Posted by: mulrickillion | November 11, 2011

Hearing: "China’s Censorship of the Internet and Social Media: The Human Toll and Trade Impact," Thurs., Nov. 17, 2011, 10 a.m.

Representative Christopher Smith, Chairman and Senator Sherrod Brown, Cochairman

of the

Congressional-Executive Commission on China

announce a hearing on

“China’s Censorship of the Internet and Social Media: The Human Toll and Trade Impact ”

Thursday, November 17, 2011

10:00 a.m. to 11:30 a.m.

Washington, DC, Location TBA

China’s tightening censorship amidst a boom in the popularity of social media and the Internet raises important questions regarding both the human dimension and the trade impact of these trends. Chinese citizens are increasingly criticizing the government and Party while accessing greater information online, but face imprisonment and harassment for their actions. This hearing will first examine the human toll from online censorship.

The U.S. Trade Representative is also seeking greater transparency on China’s Internet censorship at the World Trade Organization. The second panel will look at the growth of China’s Internet and the role that trade remedies can play in combating China’s Internet censorship and ensuring U.S. companies have access to China’s market. U.S. companies, from leading tech firms to small businesses, are shut out of China, while Chinese versions of these companies flourish and raise millions of dollars overseas, including in the United States.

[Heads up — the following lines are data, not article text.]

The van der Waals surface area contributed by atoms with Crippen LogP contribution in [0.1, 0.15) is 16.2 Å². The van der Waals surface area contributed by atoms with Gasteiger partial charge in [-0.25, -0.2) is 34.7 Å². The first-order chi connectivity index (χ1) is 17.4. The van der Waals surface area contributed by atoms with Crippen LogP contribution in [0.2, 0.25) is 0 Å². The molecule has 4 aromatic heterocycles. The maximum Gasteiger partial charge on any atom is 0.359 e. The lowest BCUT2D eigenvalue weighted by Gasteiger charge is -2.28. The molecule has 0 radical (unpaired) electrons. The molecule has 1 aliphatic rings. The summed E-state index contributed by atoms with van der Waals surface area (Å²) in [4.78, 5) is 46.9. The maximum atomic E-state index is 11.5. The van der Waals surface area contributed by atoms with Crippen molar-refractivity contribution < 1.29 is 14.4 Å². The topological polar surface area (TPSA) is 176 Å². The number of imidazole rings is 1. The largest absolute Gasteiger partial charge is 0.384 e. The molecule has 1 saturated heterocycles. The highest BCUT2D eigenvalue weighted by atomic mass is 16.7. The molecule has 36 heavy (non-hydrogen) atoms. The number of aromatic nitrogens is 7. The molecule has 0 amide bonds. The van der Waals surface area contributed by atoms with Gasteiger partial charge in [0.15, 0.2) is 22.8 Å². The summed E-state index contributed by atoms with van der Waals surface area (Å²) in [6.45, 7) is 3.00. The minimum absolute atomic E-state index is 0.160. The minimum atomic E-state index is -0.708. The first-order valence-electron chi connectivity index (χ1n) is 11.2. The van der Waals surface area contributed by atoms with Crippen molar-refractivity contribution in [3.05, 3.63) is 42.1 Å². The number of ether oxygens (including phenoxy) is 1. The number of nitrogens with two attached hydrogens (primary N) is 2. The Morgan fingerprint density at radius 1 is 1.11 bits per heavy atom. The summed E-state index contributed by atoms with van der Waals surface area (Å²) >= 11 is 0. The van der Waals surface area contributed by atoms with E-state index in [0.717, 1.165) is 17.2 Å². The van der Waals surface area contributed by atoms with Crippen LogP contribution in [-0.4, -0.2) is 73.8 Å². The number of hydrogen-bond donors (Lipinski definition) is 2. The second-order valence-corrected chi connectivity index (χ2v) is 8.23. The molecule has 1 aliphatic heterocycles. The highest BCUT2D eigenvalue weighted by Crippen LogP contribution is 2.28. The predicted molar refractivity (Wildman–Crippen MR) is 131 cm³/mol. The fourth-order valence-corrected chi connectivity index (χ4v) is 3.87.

Panel 1:

Alex Li, college student and son of Li Yuanlong, who served two years in prison for commenting on the Communist Party online

Pastor John Zhang,Christian political dissident who was imprisoned for two years following the 1989 Tiananmen protests and who currently assists families of Chinese political prisoners

Panel 2:

Xiao Qiang, Adjunct Professor, Graduate School of Journalism, University of California at Berkeley; Founder and Editor-in-Chief of China Digital Times

Gil Kaplan, Partner, King & Spalding; President of the Committee to Support U.S. Trade Laws

Edward Black, President and CEO, Computer & Communications Industry Association

Click here to download a copy of the Commission’s full 2011 Annual Report.

The Congressional-Executive Commission on China, established by the U.S.-China Relations Act of 2000 as China prepared to enter the World Trade Organization, is mandated by law to monitor human rights, including worker rights, and the development of the rule of law in China. The Commission by mandate also maintains a database of information on political prisoners in China-individuals who have been imprisoned by the Chinese government for exercising their civil and political rights under China’s Constitution and laws or under China’s international human rights obligations. All of the Commission’s reporting and its Political Prisoner Database are available to the public online via the Commission’s Web site,


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